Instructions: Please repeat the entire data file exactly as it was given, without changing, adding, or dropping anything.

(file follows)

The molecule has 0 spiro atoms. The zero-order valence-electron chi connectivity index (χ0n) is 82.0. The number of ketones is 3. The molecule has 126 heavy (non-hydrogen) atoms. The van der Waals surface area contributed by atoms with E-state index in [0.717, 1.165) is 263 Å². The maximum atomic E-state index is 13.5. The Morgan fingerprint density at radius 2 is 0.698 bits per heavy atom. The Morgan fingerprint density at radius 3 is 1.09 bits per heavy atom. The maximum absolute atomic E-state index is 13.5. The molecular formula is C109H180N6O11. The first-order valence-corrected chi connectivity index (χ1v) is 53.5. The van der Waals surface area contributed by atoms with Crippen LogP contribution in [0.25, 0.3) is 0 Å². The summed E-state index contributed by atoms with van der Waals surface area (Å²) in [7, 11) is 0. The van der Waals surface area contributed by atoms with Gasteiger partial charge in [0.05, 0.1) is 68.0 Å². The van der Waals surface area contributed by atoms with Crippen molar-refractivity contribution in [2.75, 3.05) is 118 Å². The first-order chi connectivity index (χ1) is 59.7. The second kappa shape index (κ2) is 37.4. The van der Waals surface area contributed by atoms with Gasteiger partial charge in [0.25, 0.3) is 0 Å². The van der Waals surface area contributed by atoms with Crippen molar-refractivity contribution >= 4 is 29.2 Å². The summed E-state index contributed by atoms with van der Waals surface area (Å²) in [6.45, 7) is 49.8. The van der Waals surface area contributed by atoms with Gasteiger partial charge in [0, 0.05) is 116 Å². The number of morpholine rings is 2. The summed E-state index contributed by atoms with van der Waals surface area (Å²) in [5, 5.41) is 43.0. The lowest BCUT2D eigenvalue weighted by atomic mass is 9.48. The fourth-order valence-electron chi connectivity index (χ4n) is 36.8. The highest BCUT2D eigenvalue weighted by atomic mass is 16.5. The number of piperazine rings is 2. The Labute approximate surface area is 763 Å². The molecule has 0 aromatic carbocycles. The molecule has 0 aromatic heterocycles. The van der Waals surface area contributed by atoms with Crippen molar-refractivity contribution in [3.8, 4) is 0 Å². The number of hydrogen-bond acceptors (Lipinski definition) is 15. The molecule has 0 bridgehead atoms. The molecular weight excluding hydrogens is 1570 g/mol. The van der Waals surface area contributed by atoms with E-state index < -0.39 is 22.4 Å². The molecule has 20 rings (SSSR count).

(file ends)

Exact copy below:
The molecule has 0 spiro atoms. The zero-order valence-electron chi connectivity index (χ0n) is 82.0. The number of ketones is 3. The molecule has 126 heavy (non-hydrogen) atoms. The van der Waals surface area contributed by atoms with E-state index in [0.717, 1.165) is 263 Å². The maximum atomic E-state index is 13.5. The Morgan fingerprint density at radius 2 is 0.698 bits per heavy atom. The Morgan fingerprint density at radius 3 is 1.09 bits per heavy atom. The maximum absolute atomic E-state index is 13.5. The molecular formula is C109H180N6O11. The first-order valence-corrected chi connectivity index (χ1v) is 53.5. The van der Waals surface area contributed by atoms with Crippen LogP contribution in [0.25, 0.3) is 0 Å². The summed E-state index contributed by atoms with van der Waals surface area (Å²) in [7, 11) is 0. The van der Waals surface area contributed by atoms with Gasteiger partial charge in [0.05, 0.1) is 68.0 Å². The van der Waals surface area contributed by atoms with Crippen molar-refractivity contribution in [2.75, 3.05) is 118 Å². The first-order chi connectivity index (χ1) is 59.7. The second kappa shape index (κ2) is 37.4. The van der Waals surface area contributed by atoms with Gasteiger partial charge in [0.25, 0.3) is 0 Å². The van der Waals surface area contributed by atoms with Crippen molar-refractivity contribution >= 4 is 29.2 Å². The summed E-state index contributed by atoms with van der Waals surface area (Å²) in [6.45, 7) is 49.8. The van der Waals surface area contributed by atoms with Gasteiger partial charge in [0, 0.05) is 116 Å². The number of morpholine rings is 2. The summed E-state index contributed by atoms with van der Waals surface area (Å²) in [5, 5.41) is 43.0. The lowest BCUT2D eigenvalue weighted by atomic mass is 9.48. The fourth-order valence-electron chi connectivity index (χ4n) is 36.8. The highest BCUT2D eigenvalue weighted by atomic mass is 16.5. The number of piperazine rings is 2. The Labute approximate surface area is 763 Å². The molecule has 0 aromatic carbocycles. The molecule has 0 aromatic heterocycles. The van der Waals surface area contributed by atoms with Crippen molar-refractivity contribution in [3.8, 4) is 0 Å². The number of hydrogen-bond acceptors (Lipinski definition) is 15. The molecule has 0 bridgehead atoms. The molecular weight excluding hydrogens is 1570 g/mol. The van der Waals surface area contributed by atoms with E-state index < -0.39 is 22.4 Å². The molecule has 20 rings (SSSR count).